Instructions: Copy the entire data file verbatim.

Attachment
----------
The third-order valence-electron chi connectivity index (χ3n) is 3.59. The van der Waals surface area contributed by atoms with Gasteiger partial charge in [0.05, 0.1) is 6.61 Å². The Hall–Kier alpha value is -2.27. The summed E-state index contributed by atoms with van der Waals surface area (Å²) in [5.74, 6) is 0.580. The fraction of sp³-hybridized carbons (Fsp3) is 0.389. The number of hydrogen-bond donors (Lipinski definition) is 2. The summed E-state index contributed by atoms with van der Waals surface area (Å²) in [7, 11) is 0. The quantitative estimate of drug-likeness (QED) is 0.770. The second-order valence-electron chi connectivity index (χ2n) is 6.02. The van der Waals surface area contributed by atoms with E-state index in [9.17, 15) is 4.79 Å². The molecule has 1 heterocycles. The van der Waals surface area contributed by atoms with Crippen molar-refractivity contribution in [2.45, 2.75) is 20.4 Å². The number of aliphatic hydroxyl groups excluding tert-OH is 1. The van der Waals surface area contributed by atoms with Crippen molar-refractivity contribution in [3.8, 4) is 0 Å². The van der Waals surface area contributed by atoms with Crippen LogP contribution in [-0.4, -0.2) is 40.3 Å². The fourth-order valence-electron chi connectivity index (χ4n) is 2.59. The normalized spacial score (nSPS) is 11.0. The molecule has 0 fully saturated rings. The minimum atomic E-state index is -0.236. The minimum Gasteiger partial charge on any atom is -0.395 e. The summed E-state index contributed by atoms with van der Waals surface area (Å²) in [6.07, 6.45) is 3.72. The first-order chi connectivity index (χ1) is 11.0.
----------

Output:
The third-order valence-electron chi connectivity index (χ3n) is 3.59. The van der Waals surface area contributed by atoms with Gasteiger partial charge in [0.05, 0.1) is 6.61 Å². The Hall–Kier alpha value is -2.27. The summed E-state index contributed by atoms with van der Waals surface area (Å²) in [5.74, 6) is 0.580. The fraction of sp³-hybridized carbons (Fsp3) is 0.389. The number of hydrogen-bond donors (Lipinski definition) is 2. The summed E-state index contributed by atoms with van der Waals surface area (Å²) in [7, 11) is 0. The quantitative estimate of drug-likeness (QED) is 0.770. The second-order valence-electron chi connectivity index (χ2n) is 6.02. The van der Waals surface area contributed by atoms with E-state index in [9.17, 15) is 4.79 Å². The molecule has 1 heterocycles. The van der Waals surface area contributed by atoms with Crippen molar-refractivity contribution in [2.45, 2.75) is 20.4 Å². The number of aliphatic hydroxyl groups excluding tert-OH is 1. The van der Waals surface area contributed by atoms with Crippen molar-refractivity contribution in [3.8, 4) is 0 Å². The van der Waals surface area contributed by atoms with Crippen LogP contribution in [-0.4, -0.2) is 40.3 Å². The fourth-order valence-electron chi connectivity index (χ4n) is 2.59. The normalized spacial score (nSPS) is 11.0. The molecule has 0 fully saturated rings. The minimum atomic E-state index is -0.236. The minimum Gasteiger partial charge on any atom is -0.395 e. The summed E-state index contributed by atoms with van der Waals surface area (Å²) in [6.07, 6.45) is 3.72. The first-order chi connectivity index (χ1) is 11.0.